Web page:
Kelly Lewan recently bought a home in north Phoenix's Tatum Ranch. She secured a loan with a 9 percent interest rate and a promise that she could refinance in a few months and cut her payment. She even paid off a prepayment penalty on the loan when she closed.

Now, Lewan is struggling to make her monthly payment, and her mortgage agent isn't returning her calls.

"There are loan officers in Arizona who aren't educated on the business. They make mistakes and put consumers in the wrong loans. And some are committing fraud," said Stan Lund, president-elect of the Arizona Association of Mortgage Brokers.

"This legislation will make mortgage officers more accountable," he added.

Many experienced Arizona mortgage brokers and officers are backing the legislation.

Licensing loophole

The Department of Financial Institutions licenses mortgage brokers, but that is just a fraction of the people handling home loans in Arizona.

Only the official "broker" for a firm must be licensed. So a mortgage brokerage could have 50 employees handling loans, but only one designated broker is licensed. If the mortgage license legislation passes, those 50 loan officers would have to be tested, licensed and regulated, too.

The number of unlicensed mortgage agents in Arizona has shot up in the past five years, industry experts say. Although there are estimates of as many as 18,000, it's impossible to know exactly because there is no way to track them.

As for licensed mortgage brokers, the number has jumped to 1,390 from 775 since 2001. Licensed mortgage lenders have increased in that same time, to 619 from 335.

"We want to regulate anyone who is soliciting loans and getting commissions," said Felecia Rotellini, superintendent of the state Department of Financial Institutions.

"This will help us crack down on bad loans and fraud," she added.

She recently led efforts to start a statewide mortgage fraud task force to tackle a cash-back scam that involves obtaining a mortgage for more than a home is worth and pocketing the extra money. The scam inflates home values and defrauds lenders funding the loans. Separate legislation that would make mortgage fraud a felony subject to 10 years in prison also has been introduced.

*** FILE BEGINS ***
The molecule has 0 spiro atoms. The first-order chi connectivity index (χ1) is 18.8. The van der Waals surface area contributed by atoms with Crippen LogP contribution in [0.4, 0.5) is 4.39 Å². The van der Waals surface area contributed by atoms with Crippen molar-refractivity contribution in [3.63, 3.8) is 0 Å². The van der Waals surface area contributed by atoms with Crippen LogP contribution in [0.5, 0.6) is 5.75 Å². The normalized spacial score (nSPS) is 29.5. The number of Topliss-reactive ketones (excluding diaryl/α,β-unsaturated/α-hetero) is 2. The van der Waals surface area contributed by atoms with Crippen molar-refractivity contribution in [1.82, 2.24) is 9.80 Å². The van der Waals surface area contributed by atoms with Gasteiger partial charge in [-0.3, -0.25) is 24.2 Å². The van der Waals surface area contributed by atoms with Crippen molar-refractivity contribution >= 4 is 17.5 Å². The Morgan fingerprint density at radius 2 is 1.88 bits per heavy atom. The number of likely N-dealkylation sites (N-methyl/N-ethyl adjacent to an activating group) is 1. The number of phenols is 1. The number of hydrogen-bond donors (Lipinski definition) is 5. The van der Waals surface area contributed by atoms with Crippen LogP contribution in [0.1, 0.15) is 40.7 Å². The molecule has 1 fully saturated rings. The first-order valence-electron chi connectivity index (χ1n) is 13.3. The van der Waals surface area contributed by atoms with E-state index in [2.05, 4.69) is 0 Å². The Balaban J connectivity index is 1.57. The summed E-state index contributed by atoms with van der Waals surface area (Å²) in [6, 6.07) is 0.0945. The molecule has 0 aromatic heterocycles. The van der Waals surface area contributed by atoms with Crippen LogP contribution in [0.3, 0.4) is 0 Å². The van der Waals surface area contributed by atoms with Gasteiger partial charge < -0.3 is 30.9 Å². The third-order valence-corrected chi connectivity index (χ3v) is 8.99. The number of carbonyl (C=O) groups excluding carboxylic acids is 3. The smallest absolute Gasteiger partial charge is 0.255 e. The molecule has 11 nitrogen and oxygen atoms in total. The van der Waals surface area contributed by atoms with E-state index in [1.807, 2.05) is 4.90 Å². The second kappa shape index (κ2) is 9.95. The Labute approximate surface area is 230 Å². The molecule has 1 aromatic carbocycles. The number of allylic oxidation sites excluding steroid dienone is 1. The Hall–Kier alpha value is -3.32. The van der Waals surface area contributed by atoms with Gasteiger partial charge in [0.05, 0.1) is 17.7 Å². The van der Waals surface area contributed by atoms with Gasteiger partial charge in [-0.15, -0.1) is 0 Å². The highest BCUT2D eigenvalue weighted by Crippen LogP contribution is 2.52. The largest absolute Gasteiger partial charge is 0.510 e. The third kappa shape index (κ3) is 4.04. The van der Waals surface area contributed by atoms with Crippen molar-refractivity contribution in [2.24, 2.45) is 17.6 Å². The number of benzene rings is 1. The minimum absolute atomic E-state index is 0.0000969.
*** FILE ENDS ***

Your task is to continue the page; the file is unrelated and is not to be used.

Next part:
More than 30 states have laws licensing mortgage officers.

"The bad mortgage brokers who can't pass tests in other states have gone to Arizona, and some of them couldn't get licenses because they have criminal records," said Richard Hagar, a Washington appraiser who helped that state crack down on fraud and who is a national speaker on the problem.

This is the fourth time backers of regulating mortgage officers have tried to get a law passed. One sticking point has been with such big mortgage lenders as Countrywide and Wells Fargo, which are licensed nationally and have hundreds of mortgage originators in Arizona. Those groups train their loan officers and originators and have strict compliance rules, but they have not wanted to license brokers locally because of the costs. This time they are exempt from the legislation.

"I know of mortgage people working out of their bedrooms and selling stereos on the side. They got into the business six months ago and don't know a lot about it. They can give the industry a bad name," said Rick Allen, a branch manager with the Valley mortgage firm O'Dowd and Associates.

"But the big lenders who are exempt from the legislation are also hiring people without any experience, and those people can also do bad loans."